We say: the fact that Obama is even in Topolobampo shows that he knows his stuff. Outside of Mexico, the best Mexican food is to be found in Chicago, and Rick Bayless, whose books we love, is the main man of Mexican cooking in the USA.
Of course, Obama only needs to follow the advice offered by Michael Pollan in his New York Times piece – available to read, if you have 15 or 20 minutes – on – to transform American agriculture and eating. That's the way to roll.

Making a meal of it...

We read, in today's Irish Times, that union sources involved in talks with the Government over proposed spending cuts have described the language of a framework document as a “blancmange”.
Government Chief Whip Pat Carey is also quoted as saying that pay cuts mooted for TDs and Senators “will form part of the decision and menu that will be presented for decision in the next few days”
Blancmange? Menu? What is it with all this covert foodie talk? Shouldn't they be chewing over some hard decisions before they get to dessert?...

Michelle Hyland of Galway's superb Gourmet Tart Company writes to let us know that this dynamic crew of bakers have opened a new store, in the Galway Shopping Centre, joining their outlets on Abbeygate Street – where we last bought some superb pastries – Henry Street and in Salthill. GTC have also won the contract to supply sandwiches and savouries to the University, so it is full baking ahead for Michelle and Fintan and their team...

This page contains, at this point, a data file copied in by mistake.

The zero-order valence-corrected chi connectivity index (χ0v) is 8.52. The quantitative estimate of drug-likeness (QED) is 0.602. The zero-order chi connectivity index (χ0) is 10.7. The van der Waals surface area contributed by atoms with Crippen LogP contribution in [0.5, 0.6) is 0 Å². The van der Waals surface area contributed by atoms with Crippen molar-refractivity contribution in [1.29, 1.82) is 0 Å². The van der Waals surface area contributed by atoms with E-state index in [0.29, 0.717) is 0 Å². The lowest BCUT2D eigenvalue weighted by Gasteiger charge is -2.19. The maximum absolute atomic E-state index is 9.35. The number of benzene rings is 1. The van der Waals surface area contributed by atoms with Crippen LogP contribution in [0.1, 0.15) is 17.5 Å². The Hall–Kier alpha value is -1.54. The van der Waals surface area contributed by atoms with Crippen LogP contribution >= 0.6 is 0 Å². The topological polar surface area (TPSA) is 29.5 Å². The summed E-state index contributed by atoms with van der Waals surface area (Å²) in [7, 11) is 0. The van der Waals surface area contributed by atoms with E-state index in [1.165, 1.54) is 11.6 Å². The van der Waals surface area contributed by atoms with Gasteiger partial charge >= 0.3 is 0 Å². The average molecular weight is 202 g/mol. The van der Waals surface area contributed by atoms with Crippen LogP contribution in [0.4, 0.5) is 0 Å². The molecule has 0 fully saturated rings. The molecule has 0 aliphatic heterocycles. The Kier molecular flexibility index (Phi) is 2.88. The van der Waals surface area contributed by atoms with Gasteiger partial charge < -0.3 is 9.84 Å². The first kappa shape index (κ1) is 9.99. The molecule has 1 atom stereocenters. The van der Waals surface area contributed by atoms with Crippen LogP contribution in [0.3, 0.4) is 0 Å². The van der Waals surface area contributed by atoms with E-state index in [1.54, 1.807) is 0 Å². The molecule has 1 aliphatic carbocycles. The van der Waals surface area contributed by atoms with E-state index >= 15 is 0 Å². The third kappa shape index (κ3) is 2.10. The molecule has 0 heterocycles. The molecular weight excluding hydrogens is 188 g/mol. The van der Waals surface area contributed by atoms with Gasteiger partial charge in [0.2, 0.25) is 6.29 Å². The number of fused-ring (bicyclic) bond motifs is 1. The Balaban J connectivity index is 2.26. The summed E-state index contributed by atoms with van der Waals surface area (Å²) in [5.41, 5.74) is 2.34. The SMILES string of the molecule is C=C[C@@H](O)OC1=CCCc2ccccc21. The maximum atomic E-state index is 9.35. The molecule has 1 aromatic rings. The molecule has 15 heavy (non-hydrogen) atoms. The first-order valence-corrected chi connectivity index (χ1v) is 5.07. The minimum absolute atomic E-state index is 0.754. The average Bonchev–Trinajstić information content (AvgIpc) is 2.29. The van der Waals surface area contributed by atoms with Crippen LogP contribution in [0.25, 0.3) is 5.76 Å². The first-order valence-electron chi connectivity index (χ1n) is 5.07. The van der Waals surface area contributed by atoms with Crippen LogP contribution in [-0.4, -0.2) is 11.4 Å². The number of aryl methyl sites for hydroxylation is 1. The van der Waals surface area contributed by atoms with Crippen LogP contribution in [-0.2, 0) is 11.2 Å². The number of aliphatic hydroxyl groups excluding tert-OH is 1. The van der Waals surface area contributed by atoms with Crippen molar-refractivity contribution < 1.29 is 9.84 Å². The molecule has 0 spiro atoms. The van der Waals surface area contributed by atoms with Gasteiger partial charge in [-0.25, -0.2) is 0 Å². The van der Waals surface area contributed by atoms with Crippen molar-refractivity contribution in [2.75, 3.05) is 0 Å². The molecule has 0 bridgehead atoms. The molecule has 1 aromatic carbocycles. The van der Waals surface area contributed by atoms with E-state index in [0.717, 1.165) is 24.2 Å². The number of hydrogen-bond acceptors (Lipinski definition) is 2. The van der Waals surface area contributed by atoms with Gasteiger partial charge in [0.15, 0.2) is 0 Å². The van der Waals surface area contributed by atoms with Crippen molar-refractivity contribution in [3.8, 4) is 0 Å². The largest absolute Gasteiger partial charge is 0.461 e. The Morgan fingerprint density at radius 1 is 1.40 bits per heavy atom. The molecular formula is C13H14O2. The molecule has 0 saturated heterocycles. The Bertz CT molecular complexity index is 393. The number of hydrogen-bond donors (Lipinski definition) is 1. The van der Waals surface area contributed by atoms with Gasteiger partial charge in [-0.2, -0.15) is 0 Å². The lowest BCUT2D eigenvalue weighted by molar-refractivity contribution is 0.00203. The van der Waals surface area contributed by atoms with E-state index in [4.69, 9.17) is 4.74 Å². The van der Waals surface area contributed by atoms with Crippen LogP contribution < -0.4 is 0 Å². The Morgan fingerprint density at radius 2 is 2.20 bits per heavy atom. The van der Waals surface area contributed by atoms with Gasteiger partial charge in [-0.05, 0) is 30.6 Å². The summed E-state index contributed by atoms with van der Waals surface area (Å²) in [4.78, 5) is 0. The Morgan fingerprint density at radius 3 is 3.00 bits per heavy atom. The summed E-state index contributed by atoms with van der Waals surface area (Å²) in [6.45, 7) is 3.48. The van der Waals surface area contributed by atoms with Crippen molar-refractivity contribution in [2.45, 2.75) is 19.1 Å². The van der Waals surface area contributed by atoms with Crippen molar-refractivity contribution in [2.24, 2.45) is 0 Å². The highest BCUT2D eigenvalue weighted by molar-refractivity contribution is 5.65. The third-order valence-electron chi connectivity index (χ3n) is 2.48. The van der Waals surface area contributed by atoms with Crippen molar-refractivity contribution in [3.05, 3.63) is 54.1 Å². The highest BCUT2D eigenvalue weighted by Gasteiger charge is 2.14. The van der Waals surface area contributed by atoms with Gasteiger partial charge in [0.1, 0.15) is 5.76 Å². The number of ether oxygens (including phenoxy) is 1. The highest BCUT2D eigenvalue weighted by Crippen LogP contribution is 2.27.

And the GTC aren't the only dynamic bunch of bakers in the country. The Natural Foods Bakery, run by Orla and Ellie O'Byrne with Roddy Henderson, from their base in Pier Head, in Blackrock in Cork, have added extra seating to their Paul Street shop and café. You will also find the NFB at farmer's markets in Coal Quay, at Mahon Point, and at the new Blackrock Village market that they have been instrumental in setting up in the car park by the pier. It takes place on Sundays from 10am-2pm. Ah, those magnificent cherry buns!

25 January 2009

That Was The Week That Was

Some news from the week of the Obama inauguration...

Nash 19 in Cork city is offering a Valentines meal for two to go: start with organic chicken liver pate or love potion, then monkfish and tiger prawn pie or Green Saffron lamb curry or chicken and asparagus pasta with Country Choice Parmesan, then a Benoit L'Orge chocolate heart, and a bottle of fizz and a red rose. €72.50 is the price, order by Feb 10th and collect on the 13th. Claire Nash and her crew also have a surprise in store this week, but we can't say anything about that just yet...

Sarah Kennedy's bistro in Fairview, Dublin 3 is packing them in, with a new upstairs room that seats 35 and has a small bar area. Ms Kennedy is offering knock-out, recession-bustin' value for money, and you can read more in the new Bridgestone 100 Best Places To Eat in Dublin 2009, on your mobile 'phone now: www;